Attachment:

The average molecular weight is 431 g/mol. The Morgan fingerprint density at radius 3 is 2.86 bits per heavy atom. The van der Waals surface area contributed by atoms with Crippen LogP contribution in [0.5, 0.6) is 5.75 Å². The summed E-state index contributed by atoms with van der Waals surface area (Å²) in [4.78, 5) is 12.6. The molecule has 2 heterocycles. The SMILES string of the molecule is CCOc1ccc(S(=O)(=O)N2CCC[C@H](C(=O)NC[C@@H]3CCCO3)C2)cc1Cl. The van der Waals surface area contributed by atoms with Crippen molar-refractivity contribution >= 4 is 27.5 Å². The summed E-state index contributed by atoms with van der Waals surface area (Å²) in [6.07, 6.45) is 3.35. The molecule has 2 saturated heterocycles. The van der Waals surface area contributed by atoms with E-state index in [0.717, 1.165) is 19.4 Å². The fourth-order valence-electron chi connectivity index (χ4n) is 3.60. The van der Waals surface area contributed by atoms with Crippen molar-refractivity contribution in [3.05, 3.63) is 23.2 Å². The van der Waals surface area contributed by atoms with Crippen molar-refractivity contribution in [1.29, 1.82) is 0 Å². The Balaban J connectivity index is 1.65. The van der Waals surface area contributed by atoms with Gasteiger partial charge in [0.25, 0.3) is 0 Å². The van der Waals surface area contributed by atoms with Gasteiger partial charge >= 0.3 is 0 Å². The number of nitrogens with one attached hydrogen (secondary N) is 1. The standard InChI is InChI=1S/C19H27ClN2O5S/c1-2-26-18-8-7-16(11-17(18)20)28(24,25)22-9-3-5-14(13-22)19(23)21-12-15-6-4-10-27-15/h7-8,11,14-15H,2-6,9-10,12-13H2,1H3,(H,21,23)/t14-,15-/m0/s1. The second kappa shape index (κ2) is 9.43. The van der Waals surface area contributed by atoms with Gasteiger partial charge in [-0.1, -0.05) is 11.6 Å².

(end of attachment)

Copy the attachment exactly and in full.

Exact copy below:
The average molecular weight is 431 g/mol. The Morgan fingerprint density at radius 3 is 2.86 bits per heavy atom. The van der Waals surface area contributed by atoms with Crippen LogP contribution in [0.5, 0.6) is 5.75 Å². The summed E-state index contributed by atoms with van der Waals surface area (Å²) in [4.78, 5) is 12.6. The molecule has 2 heterocycles. The SMILES string of the molecule is CCOc1ccc(S(=O)(=O)N2CCC[C@H](C(=O)NC[C@@H]3CCCO3)C2)cc1Cl. The van der Waals surface area contributed by atoms with Crippen molar-refractivity contribution >= 4 is 27.5 Å². The summed E-state index contributed by atoms with van der Waals surface area (Å²) in [6.07, 6.45) is 3.35. The molecule has 2 saturated heterocycles. The van der Waals surface area contributed by atoms with E-state index in [0.717, 1.165) is 19.4 Å². The fourth-order valence-electron chi connectivity index (χ4n) is 3.60. The van der Waals surface area contributed by atoms with Crippen molar-refractivity contribution in [3.05, 3.63) is 23.2 Å². The van der Waals surface area contributed by atoms with Crippen molar-refractivity contribution in [1.29, 1.82) is 0 Å². The Balaban J connectivity index is 1.65. The van der Waals surface area contributed by atoms with Gasteiger partial charge in [0.25, 0.3) is 0 Å². The van der Waals surface area contributed by atoms with Gasteiger partial charge >= 0.3 is 0 Å². The number of nitrogens with one attached hydrogen (secondary N) is 1. The standard InChI is InChI=1S/C19H27ClN2O5S/c1-2-26-18-8-7-16(11-17(18)20)28(24,25)22-9-3-5-14(13-22)19(23)21-12-15-6-4-10-27-15/h7-8,11,14-15H,2-6,9-10,12-13H2,1H3,(H,21,23)/t14-,15-/m0/s1. The second kappa shape index (κ2) is 9.43. The van der Waals surface area contributed by atoms with Gasteiger partial charge in [-0.1, -0.05) is 11.6 Å².